Although none of the participants at last week's press conference were quoted as saying so, the chances that either the Russian federal government or the Daghestani authorities will provide the desired help are low. In an earlier interview with "Chernovik," Nidal cited the experience of an unnamed colleague who sought to raise the issue with Daghestan's Ministry for Nationality Policy, Religious Affairs, and Foreign Ties. The official his colleague spoke to produced a list of 300 people who wanted to resettle in Daghestan from Kyrgyzstan and confessed he had no idea how to cope with the problem.

Nidal said he sees no evidence that Daghestan's government is prepared to raise the plight of the Syrian Daghestanis with the Federal Migration Service, or even to secure a quota for people entitled to temporary residence in Daghestan for the duration of the fighting in Syria.

The apparent indifference of the Daghestani leadership is in stark contrast to the more proactive approach adopted by other North Caucasus republics. Republic of Adygheya head Aslanchery Tkhakushinov reacted in late 2011 to an appeal for help by a group of Syrian Circassians by interceding on their behalf with the Russian Foreign Ministry. His counterpart in North Ossetia, Taymuraz Mamsurov, and Chechnya's human rights ombudsman, Nurdi Nukhadjiyev, have likewise solicited Moscow's help.

Over the past 12 months, 98 families (a total of 452 people) from Syria have arrived in Adygheya, most of whom have been provided with housing there. The others have settled in Kabardino-Balkaria and Karachayevo-Cherkessia.

Those refugees represent only a fraction of the combined Circassian/Chechen/Daghestani community in Syria, which numbers up to 100,000 people, of whom 55,000-60,000 are Circassians. Nidal explained that the Syrians tend to apply the ethnonym Circassian to all North Caucasus ethnic groups. A further obstacle to determining with any accuracy the relative size of the various ethnic communities is that many people of Chechen descent bear the family name Daghistani.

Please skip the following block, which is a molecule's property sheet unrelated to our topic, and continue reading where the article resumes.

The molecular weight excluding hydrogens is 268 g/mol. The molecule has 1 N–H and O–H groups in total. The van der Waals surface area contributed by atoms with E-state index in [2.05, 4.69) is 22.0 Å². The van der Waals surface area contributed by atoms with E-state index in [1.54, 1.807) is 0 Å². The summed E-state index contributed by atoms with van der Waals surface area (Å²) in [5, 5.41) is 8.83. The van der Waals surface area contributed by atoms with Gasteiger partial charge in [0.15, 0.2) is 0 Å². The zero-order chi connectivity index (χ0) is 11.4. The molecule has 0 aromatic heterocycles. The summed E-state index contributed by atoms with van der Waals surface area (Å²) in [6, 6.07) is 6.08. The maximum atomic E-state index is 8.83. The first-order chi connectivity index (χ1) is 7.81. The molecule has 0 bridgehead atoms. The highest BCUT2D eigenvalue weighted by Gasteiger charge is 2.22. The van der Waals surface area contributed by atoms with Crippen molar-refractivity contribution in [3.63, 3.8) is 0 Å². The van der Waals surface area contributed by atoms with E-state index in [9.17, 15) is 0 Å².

The quotas set by the federal government for the number of foreign citizens who may be granted temporary residence in the North Caucasus in 2013 are 450 (Adygheya), 1,000 (Kabardino-Balkaria), and 300 (Karachayevo-Cherkessia). Figures for Chechnya, North Ossetia, and Daghestan are not available.

Apart from establishing those quotas, the federal authorities have shown little willingness to help. Russian President Vladimir Putin has not yet responded to an appeal earlier this month by Circassian NGOs to expedite the evacuation of their co-ethnics from Syria.

Even more alarming, five Circassians, including a woman of 80, who arrived at Moscow's Domodedovo Airport with valid Russian visas on December 18 were refused entry and put on a plane back to Jordan. No explanation was forthcoming.